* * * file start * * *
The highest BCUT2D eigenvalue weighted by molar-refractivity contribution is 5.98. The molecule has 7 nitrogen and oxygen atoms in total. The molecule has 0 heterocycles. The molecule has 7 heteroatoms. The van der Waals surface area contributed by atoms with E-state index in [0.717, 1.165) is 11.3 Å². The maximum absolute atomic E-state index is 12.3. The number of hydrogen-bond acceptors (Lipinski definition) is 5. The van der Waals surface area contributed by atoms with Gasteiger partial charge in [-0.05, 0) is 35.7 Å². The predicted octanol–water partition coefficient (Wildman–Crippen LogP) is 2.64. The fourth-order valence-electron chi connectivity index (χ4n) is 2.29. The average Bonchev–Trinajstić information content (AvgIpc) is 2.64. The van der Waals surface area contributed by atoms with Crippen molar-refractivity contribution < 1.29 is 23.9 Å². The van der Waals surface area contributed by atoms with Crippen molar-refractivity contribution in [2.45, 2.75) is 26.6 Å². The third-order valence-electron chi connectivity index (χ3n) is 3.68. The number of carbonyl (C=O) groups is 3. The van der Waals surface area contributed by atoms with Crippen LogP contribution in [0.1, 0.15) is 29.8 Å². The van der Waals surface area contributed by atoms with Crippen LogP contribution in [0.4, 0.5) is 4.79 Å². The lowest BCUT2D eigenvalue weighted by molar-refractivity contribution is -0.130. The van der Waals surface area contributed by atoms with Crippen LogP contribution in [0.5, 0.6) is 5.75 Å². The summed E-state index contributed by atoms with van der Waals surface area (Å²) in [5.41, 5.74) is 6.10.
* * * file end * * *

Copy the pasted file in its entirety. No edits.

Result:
The highest BCUT2D eigenvalue weighted by molar-refractivity contribution is 5.98. The molecule has 7 nitrogen and oxygen atoms in total. The molecule has 0 heterocycles. The molecule has 7 heteroatoms. The van der Waals surface area contributed by atoms with E-state index in [0.717, 1.165) is 11.3 Å². The maximum absolute atomic E-state index is 12.3. The number of hydrogen-bond acceptors (Lipinski definition) is 5. The van der Waals surface area contributed by atoms with Gasteiger partial charge in [-0.05, 0) is 35.7 Å². The predicted octanol–water partition coefficient (Wildman–Crippen LogP) is 2.64. The fourth-order valence-electron chi connectivity index (χ4n) is 2.29. The average Bonchev–Trinajstić information content (AvgIpc) is 2.64. The van der Waals surface area contributed by atoms with Crippen molar-refractivity contribution < 1.29 is 23.9 Å². The van der Waals surface area contributed by atoms with Crippen molar-refractivity contribution in [2.45, 2.75) is 26.6 Å². The third-order valence-electron chi connectivity index (χ3n) is 3.68. The number of carbonyl (C=O) groups is 3. The van der Waals surface area contributed by atoms with Crippen LogP contribution in [0.1, 0.15) is 29.8 Å². The van der Waals surface area contributed by atoms with Crippen LogP contribution in [0.4, 0.5) is 4.79 Å². The lowest BCUT2D eigenvalue weighted by molar-refractivity contribution is -0.130. The van der Waals surface area contributed by atoms with Crippen LogP contribution in [0.5, 0.6) is 5.75 Å². The summed E-state index contributed by atoms with van der Waals surface area (Å²) in [5.41, 5.74) is 6.10.